To me, that’s a misconceived plan B. Whereas I strongly believe that sharing failure with other entrepreneurs is very valuable I don’t think this is what advising is about. Continue Reading “3 Tips for SaaS Startups: Advisors, Math and Blind Spots” →
Continuous Integration and Continuous Deployment are strong concepts in modern software development and specifically useful and necessary for cloud applications. Delivering code continuously keeps the product development agile and allows for fast iterations. Specifically when it comes to SaaS products or services, the way to ship software has to follow the continuous track, delivering new “releases” several times a day. For example, at Quora every commit is submitted to the production system, unless this process is actively suppressed.
Ever decreasing software release cycles also require to rethink the way feedback from real users is gathered. Bimonthly user experience reviews with a selected set of customers are not suitable if new features of a product are published daily. Tools to suggest improvements and to report bugs need to be actively integrated in the product development process, addressing not only a selected group of testers but also includes real users.
This blog post is essentially an extended tutorial, explaining how to set up a 3C software production chain:- Continuous Integration, Continuous Deployment and Continuous Feedback.
We will use Microsoft Visual Studio and deploy directly to Windows Azure (Section 1). After that we connect Microsoft Team Foundation Server Online to our tool chain (Section 2) and subsequently connecting TFS with Windows Azure to establish Continuous Deployment directly from Visual Studio (Section 3). Finally we will add Usersnap to introduce Continuous Feedback to our setup (Section 4).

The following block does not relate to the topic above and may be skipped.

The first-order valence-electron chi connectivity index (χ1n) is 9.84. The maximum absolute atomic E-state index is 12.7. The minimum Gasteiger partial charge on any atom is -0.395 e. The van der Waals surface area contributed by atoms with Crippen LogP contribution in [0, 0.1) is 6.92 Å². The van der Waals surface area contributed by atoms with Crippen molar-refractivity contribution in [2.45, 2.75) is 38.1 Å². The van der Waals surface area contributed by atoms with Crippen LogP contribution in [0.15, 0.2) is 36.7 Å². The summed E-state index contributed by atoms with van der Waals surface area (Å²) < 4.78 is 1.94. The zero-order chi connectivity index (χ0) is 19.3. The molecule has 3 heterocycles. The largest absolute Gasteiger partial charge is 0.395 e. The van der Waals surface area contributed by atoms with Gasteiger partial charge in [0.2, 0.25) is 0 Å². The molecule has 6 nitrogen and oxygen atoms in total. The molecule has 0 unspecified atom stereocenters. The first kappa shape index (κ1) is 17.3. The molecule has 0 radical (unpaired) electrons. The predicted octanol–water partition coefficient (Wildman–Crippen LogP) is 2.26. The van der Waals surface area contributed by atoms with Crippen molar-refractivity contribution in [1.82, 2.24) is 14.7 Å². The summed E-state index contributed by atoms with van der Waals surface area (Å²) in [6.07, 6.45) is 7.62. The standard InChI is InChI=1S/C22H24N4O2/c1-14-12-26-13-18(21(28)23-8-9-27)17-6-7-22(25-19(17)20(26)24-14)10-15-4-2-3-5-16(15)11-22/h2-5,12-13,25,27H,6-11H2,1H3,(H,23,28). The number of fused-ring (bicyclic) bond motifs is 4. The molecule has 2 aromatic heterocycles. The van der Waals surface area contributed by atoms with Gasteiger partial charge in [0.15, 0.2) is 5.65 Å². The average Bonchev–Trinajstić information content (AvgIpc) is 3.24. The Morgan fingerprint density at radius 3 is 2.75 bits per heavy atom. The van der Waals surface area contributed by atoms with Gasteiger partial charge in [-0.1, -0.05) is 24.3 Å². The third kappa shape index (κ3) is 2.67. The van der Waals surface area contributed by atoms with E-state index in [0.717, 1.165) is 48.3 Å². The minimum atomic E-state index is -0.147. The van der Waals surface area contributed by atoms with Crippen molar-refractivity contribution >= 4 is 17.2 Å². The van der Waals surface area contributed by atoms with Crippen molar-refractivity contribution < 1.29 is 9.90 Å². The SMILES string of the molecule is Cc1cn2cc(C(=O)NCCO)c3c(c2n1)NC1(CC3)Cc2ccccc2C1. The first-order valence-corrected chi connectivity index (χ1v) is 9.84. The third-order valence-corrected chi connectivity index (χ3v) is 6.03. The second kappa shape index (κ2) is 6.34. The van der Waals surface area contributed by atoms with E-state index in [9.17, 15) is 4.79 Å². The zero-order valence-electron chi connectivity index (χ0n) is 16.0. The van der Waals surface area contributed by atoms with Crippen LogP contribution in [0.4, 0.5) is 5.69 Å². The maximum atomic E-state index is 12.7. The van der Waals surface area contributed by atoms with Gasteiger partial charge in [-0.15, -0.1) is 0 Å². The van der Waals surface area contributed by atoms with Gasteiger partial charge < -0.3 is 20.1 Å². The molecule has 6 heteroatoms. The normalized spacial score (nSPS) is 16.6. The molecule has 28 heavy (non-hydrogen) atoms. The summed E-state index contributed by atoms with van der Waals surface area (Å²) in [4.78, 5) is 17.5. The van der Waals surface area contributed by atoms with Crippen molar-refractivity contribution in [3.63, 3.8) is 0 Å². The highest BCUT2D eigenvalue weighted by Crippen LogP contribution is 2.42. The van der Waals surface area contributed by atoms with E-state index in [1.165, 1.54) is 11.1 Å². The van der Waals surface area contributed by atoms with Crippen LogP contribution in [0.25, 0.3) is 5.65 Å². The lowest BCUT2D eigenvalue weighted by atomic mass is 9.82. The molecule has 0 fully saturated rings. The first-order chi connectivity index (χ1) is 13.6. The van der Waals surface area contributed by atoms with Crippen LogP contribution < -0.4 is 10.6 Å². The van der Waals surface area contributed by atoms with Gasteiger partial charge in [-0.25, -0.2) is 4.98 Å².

Since a standard “Hello-World” approach is always disappointing, we decided to create a tweet-wall which displays tweets containing the hashtag #usersnap. Lots of screenshots should provide a step-by-step tutorial to get you started with Visual Studio 2012, Team Foundation Service and Azure and finally Usersnap. There is no need to write code while walking through this tutorial.
Launched in 2004, Basecamp is one of the oldest web-based project management and collaboration tools on the web. With 150,000 companies using Basecamp, it’s definitely one of the most successful PM tools out there. 37signals, the company behind Basecamp relaunched Basecamp as “New Basecamp” back in March this year. The “old” Basecamp Classic is still available and it is still possible to sign up for a Basecamp Classic account. Since the classic version is not actively promoted any longer, this blog post refers only to the “New Basecamp“.
Instead of reviewing all features of Basecamp and comparing them to other tools, let’s focus on five real life requirements for a project management tool which is used for managing web development projects. These requirements are experiences we gathered in the last couple of years.